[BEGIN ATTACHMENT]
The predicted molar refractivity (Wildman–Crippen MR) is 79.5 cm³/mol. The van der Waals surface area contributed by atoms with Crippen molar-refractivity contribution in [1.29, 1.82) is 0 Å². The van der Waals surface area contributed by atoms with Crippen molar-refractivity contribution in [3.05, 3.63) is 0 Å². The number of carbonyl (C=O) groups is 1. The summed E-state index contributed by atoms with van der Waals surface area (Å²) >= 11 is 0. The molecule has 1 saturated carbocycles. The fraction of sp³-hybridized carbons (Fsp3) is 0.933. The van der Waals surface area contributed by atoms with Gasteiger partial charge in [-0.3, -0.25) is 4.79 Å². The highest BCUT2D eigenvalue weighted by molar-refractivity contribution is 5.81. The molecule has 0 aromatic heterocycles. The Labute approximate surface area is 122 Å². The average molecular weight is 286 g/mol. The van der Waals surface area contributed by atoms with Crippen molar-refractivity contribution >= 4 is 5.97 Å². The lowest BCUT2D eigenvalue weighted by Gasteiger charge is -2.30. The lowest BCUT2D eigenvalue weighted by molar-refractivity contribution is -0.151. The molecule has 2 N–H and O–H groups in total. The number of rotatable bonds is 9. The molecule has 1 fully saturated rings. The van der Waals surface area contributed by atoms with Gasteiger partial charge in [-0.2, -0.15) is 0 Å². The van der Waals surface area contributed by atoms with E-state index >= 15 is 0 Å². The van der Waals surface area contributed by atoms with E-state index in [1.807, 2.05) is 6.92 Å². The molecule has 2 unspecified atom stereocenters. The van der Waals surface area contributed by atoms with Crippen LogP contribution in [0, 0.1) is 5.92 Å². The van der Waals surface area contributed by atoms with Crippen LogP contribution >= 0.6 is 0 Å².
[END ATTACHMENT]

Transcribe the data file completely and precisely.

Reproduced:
The predicted molar refractivity (Wildman–Crippen MR) is 79.5 cm³/mol. The van der Waals surface area contributed by atoms with Crippen molar-refractivity contribution in [1.29, 1.82) is 0 Å². The van der Waals surface area contributed by atoms with Crippen molar-refractivity contribution in [3.05, 3.63) is 0 Å². The number of carbonyl (C=O) groups is 1. The summed E-state index contributed by atoms with van der Waals surface area (Å²) >= 11 is 0. The molecule has 1 saturated carbocycles. The fraction of sp³-hybridized carbons (Fsp3) is 0.933. The van der Waals surface area contributed by atoms with Gasteiger partial charge in [-0.3, -0.25) is 4.79 Å². The highest BCUT2D eigenvalue weighted by molar-refractivity contribution is 5.81. The molecule has 0 aromatic heterocycles. The Labute approximate surface area is 122 Å². The average molecular weight is 286 g/mol. The van der Waals surface area contributed by atoms with Crippen molar-refractivity contribution >= 4 is 5.97 Å². The lowest BCUT2D eigenvalue weighted by Gasteiger charge is -2.30. The lowest BCUT2D eigenvalue weighted by molar-refractivity contribution is -0.151. The molecule has 2 N–H and O–H groups in total. The number of rotatable bonds is 9. The molecule has 1 fully saturated rings. The van der Waals surface area contributed by atoms with Gasteiger partial charge in [-0.2, -0.15) is 0 Å². The van der Waals surface area contributed by atoms with E-state index >= 15 is 0 Å². The van der Waals surface area contributed by atoms with E-state index in [1.807, 2.05) is 6.92 Å². The molecule has 2 unspecified atom stereocenters. The van der Waals surface area contributed by atoms with Crippen LogP contribution in [0, 0.1) is 5.92 Å². The van der Waals surface area contributed by atoms with Crippen LogP contribution >= 0.6 is 0 Å².